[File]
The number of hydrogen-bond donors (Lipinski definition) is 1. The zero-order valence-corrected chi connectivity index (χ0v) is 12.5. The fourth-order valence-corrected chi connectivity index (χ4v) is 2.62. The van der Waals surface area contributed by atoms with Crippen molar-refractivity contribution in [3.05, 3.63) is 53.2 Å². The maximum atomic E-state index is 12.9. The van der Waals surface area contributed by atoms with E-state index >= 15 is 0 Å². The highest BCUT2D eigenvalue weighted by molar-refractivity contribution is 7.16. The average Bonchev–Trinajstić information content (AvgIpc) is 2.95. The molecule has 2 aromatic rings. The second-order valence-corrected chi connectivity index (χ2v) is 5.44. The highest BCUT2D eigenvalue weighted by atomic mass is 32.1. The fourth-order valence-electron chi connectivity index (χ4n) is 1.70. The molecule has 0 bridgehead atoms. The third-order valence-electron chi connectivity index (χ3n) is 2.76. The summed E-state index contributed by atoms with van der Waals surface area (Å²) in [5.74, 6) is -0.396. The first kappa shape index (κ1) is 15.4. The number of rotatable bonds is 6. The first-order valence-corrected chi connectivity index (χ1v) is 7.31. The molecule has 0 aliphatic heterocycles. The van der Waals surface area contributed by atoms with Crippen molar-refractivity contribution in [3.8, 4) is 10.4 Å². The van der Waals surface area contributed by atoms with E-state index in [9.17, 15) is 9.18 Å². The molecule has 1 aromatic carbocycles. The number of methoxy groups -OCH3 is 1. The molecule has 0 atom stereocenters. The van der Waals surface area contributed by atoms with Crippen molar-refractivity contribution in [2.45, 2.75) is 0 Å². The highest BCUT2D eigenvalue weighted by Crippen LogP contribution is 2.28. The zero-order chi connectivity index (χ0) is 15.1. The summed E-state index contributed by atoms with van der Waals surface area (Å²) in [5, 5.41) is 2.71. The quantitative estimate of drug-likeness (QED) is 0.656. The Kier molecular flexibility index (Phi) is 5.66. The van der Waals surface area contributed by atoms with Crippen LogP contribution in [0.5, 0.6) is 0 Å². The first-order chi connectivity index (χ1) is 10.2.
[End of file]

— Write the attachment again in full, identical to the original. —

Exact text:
The number of hydrogen-bond donors (Lipinski definition) is 1. The zero-order valence-corrected chi connectivity index (χ0v) is 12.5. The fourth-order valence-corrected chi connectivity index (χ4v) is 2.62. The van der Waals surface area contributed by atoms with Crippen molar-refractivity contribution in [3.05, 3.63) is 53.2 Å². The maximum atomic E-state index is 12.9. The van der Waals surface area contributed by atoms with E-state index >= 15 is 0 Å². The highest BCUT2D eigenvalue weighted by molar-refractivity contribution is 7.16. The average Bonchev–Trinajstić information content (AvgIpc) is 2.95. The molecule has 2 aromatic rings. The second-order valence-corrected chi connectivity index (χ2v) is 5.44. The highest BCUT2D eigenvalue weighted by atomic mass is 32.1. The fourth-order valence-electron chi connectivity index (χ4n) is 1.70. The molecule has 0 bridgehead atoms. The third-order valence-electron chi connectivity index (χ3n) is 2.76. The summed E-state index contributed by atoms with van der Waals surface area (Å²) in [5.74, 6) is -0.396. The first kappa shape index (κ1) is 15.4. The number of rotatable bonds is 6. The first-order valence-corrected chi connectivity index (χ1v) is 7.31. The molecule has 0 aliphatic heterocycles. The van der Waals surface area contributed by atoms with Crippen molar-refractivity contribution in [3.8, 4) is 10.4 Å². The van der Waals surface area contributed by atoms with E-state index in [9.17, 15) is 9.18 Å². The molecule has 1 aromatic carbocycles. The number of methoxy groups -OCH3 is 1. The molecule has 0 atom stereocenters. The van der Waals surface area contributed by atoms with Crippen molar-refractivity contribution in [2.45, 2.75) is 0 Å². The highest BCUT2D eigenvalue weighted by Crippen LogP contribution is 2.28. The zero-order chi connectivity index (χ0) is 15.1. The summed E-state index contributed by atoms with van der Waals surface area (Å²) in [5, 5.41) is 2.71. The quantitative estimate of drug-likeness (QED) is 0.656. The Kier molecular flexibility index (Phi) is 5.66. The van der Waals surface area contributed by atoms with Crippen LogP contribution in [0.5, 0.6) is 0 Å². The first-order chi connectivity index (χ1) is 10.2.